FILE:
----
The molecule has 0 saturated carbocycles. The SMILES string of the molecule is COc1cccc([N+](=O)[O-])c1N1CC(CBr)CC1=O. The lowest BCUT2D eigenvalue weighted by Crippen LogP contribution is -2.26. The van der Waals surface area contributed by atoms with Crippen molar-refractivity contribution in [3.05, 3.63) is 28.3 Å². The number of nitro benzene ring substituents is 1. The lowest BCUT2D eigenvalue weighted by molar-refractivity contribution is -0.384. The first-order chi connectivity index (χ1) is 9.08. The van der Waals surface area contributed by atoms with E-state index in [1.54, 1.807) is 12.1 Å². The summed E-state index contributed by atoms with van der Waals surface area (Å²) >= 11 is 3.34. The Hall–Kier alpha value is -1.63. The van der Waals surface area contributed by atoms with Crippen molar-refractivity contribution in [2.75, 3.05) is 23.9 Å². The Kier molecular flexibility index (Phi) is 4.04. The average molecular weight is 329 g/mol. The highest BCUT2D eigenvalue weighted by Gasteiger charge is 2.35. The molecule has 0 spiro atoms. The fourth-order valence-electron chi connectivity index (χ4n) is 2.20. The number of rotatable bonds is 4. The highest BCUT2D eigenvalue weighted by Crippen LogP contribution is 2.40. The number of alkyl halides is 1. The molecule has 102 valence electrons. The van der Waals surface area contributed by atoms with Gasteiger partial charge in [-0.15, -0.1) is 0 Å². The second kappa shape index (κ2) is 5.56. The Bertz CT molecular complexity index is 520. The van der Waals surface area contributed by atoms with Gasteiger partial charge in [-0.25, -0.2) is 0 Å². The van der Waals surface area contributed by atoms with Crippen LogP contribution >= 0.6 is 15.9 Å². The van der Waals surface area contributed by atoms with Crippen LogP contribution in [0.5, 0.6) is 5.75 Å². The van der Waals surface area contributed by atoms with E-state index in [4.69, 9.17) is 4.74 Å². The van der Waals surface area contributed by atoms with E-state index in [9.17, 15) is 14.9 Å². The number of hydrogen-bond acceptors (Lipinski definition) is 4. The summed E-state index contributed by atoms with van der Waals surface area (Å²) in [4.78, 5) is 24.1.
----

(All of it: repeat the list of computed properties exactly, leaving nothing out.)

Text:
The molecule has 0 saturated carbocycles. The SMILES string of the molecule is COc1cccc([N+](=O)[O-])c1N1CC(CBr)CC1=O. The lowest BCUT2D eigenvalue weighted by Crippen LogP contribution is -2.26. The van der Waals surface area contributed by atoms with Crippen molar-refractivity contribution in [3.05, 3.63) is 28.3 Å². The number of nitro benzene ring substituents is 1. The lowest BCUT2D eigenvalue weighted by molar-refractivity contribution is -0.384. The first-order chi connectivity index (χ1) is 9.08. The van der Waals surface area contributed by atoms with E-state index in [1.54, 1.807) is 12.1 Å². The summed E-state index contributed by atoms with van der Waals surface area (Å²) >= 11 is 3.34. The Hall–Kier alpha value is -1.63. The van der Waals surface area contributed by atoms with Crippen molar-refractivity contribution in [2.75, 3.05) is 23.9 Å². The Kier molecular flexibility index (Phi) is 4.04. The average molecular weight is 329 g/mol. The highest BCUT2D eigenvalue weighted by Gasteiger charge is 2.35. The molecule has 0 spiro atoms. The fourth-order valence-electron chi connectivity index (χ4n) is 2.20. The number of rotatable bonds is 4. The highest BCUT2D eigenvalue weighted by Crippen LogP contribution is 2.40. The number of alkyl halides is 1. The molecule has 102 valence electrons. The van der Waals surface area contributed by atoms with Gasteiger partial charge in [-0.15, -0.1) is 0 Å². The second kappa shape index (κ2) is 5.56. The Bertz CT molecular complexity index is 520. The van der Waals surface area contributed by atoms with Gasteiger partial charge in [-0.25, -0.2) is 0 Å². The van der Waals surface area contributed by atoms with Crippen LogP contribution >= 0.6 is 15.9 Å². The van der Waals surface area contributed by atoms with Crippen LogP contribution in [0.5, 0.6) is 5.75 Å². The van der Waals surface area contributed by atoms with E-state index in [4.69, 9.17) is 4.74 Å². The van der Waals surface area contributed by atoms with E-state index in [9.17, 15) is 14.9 Å². The number of hydrogen-bond acceptors (Lipinski definition) is 4. The summed E-state index contributed by atoms with van der Waals surface area (Å²) in [4.78, 5) is 24.1.